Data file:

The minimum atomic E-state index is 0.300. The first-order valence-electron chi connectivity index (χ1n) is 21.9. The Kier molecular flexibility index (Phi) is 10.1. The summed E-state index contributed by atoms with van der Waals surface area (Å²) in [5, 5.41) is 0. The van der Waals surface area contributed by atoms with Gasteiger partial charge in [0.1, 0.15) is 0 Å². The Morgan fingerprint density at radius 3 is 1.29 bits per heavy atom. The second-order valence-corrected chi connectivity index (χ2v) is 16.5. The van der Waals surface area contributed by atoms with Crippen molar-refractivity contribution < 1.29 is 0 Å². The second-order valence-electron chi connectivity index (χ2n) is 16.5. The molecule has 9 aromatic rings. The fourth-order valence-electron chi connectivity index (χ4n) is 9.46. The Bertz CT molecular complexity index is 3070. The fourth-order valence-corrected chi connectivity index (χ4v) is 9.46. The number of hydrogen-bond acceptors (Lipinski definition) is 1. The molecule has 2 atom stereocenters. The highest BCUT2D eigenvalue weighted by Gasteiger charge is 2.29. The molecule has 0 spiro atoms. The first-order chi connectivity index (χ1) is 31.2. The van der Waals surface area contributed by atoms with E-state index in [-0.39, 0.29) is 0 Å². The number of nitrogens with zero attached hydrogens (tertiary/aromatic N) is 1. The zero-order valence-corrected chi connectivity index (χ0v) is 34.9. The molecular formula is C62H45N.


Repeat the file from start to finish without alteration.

The minimum atomic E-state index is 0.300. The first-order valence-electron chi connectivity index (χ1n) is 21.9. The Kier molecular flexibility index (Phi) is 10.1. The summed E-state index contributed by atoms with van der Waals surface area (Å²) in [5, 5.41) is 0. The van der Waals surface area contributed by atoms with Gasteiger partial charge in [0.1, 0.15) is 0 Å². The Morgan fingerprint density at radius 3 is 1.29 bits per heavy atom. The second-order valence-corrected chi connectivity index (χ2v) is 16.5. The van der Waals surface area contributed by atoms with Crippen molar-refractivity contribution < 1.29 is 0 Å². The second-order valence-electron chi connectivity index (χ2n) is 16.5. The molecule has 9 aromatic rings. The fourth-order valence-electron chi connectivity index (χ4n) is 9.46. The Bertz CT molecular complexity index is 3070. The fourth-order valence-corrected chi connectivity index (χ4v) is 9.46. The number of hydrogen-bond acceptors (Lipinski definition) is 1. The molecule has 2 atom stereocenters. The highest BCUT2D eigenvalue weighted by Gasteiger charge is 2.29. The molecule has 0 spiro atoms. The first-order chi connectivity index (χ1) is 31.2. The van der Waals surface area contributed by atoms with E-state index in [-0.39, 0.29) is 0 Å². The number of nitrogens with zero attached hydrogens (tertiary/aromatic N) is 1. The zero-order valence-corrected chi connectivity index (χ0v) is 34.9. The molecular formula is C62H45N.